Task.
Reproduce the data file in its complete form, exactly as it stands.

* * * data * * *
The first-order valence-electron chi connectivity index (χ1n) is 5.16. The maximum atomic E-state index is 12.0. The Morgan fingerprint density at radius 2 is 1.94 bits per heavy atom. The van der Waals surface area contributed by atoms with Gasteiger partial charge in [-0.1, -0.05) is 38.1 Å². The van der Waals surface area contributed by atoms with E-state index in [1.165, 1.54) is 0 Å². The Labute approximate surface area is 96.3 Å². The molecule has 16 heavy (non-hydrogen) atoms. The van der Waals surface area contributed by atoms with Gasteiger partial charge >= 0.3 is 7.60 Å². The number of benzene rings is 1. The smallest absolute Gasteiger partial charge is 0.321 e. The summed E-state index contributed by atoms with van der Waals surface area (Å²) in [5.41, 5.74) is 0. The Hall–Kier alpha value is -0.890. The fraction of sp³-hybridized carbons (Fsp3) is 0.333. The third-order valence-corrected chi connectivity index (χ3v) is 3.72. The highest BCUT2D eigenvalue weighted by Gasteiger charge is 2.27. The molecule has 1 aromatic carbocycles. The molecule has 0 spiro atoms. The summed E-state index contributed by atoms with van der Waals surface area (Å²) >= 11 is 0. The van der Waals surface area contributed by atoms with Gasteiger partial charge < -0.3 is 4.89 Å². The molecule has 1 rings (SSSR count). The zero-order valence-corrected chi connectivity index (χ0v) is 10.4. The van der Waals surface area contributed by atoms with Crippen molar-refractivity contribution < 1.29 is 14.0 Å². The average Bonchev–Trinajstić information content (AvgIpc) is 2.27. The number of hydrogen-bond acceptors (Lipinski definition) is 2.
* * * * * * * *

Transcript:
The first-order valence-electron chi connectivity index (χ1n) is 5.16. The maximum atomic E-state index is 12.0. The Morgan fingerprint density at radius 2 is 1.94 bits per heavy atom. The van der Waals surface area contributed by atoms with Gasteiger partial charge in [-0.1, -0.05) is 38.1 Å². The van der Waals surface area contributed by atoms with E-state index in [1.165, 1.54) is 0 Å². The Labute approximate surface area is 96.3 Å². The molecule has 16 heavy (non-hydrogen) atoms. The van der Waals surface area contributed by atoms with Gasteiger partial charge >= 0.3 is 7.60 Å². The number of benzene rings is 1. The smallest absolute Gasteiger partial charge is 0.321 e. The summed E-state index contributed by atoms with van der Waals surface area (Å²) in [5.41, 5.74) is 0. The Hall–Kier alpha value is -0.890. The fraction of sp³-hybridized carbons (Fsp3) is 0.333. The third-order valence-corrected chi connectivity index (χ3v) is 3.72. The highest BCUT2D eigenvalue weighted by Gasteiger charge is 2.27. The molecule has 1 aromatic carbocycles. The molecule has 0 spiro atoms. The summed E-state index contributed by atoms with van der Waals surface area (Å²) >= 11 is 0. The van der Waals surface area contributed by atoms with Gasteiger partial charge < -0.3 is 4.89 Å². The molecule has 1 rings (SSSR count). The zero-order valence-corrected chi connectivity index (χ0v) is 10.4. The van der Waals surface area contributed by atoms with Crippen molar-refractivity contribution < 1.29 is 14.0 Å². The average Bonchev–Trinajstić information content (AvgIpc) is 2.27. The number of hydrogen-bond acceptors (Lipinski definition) is 2.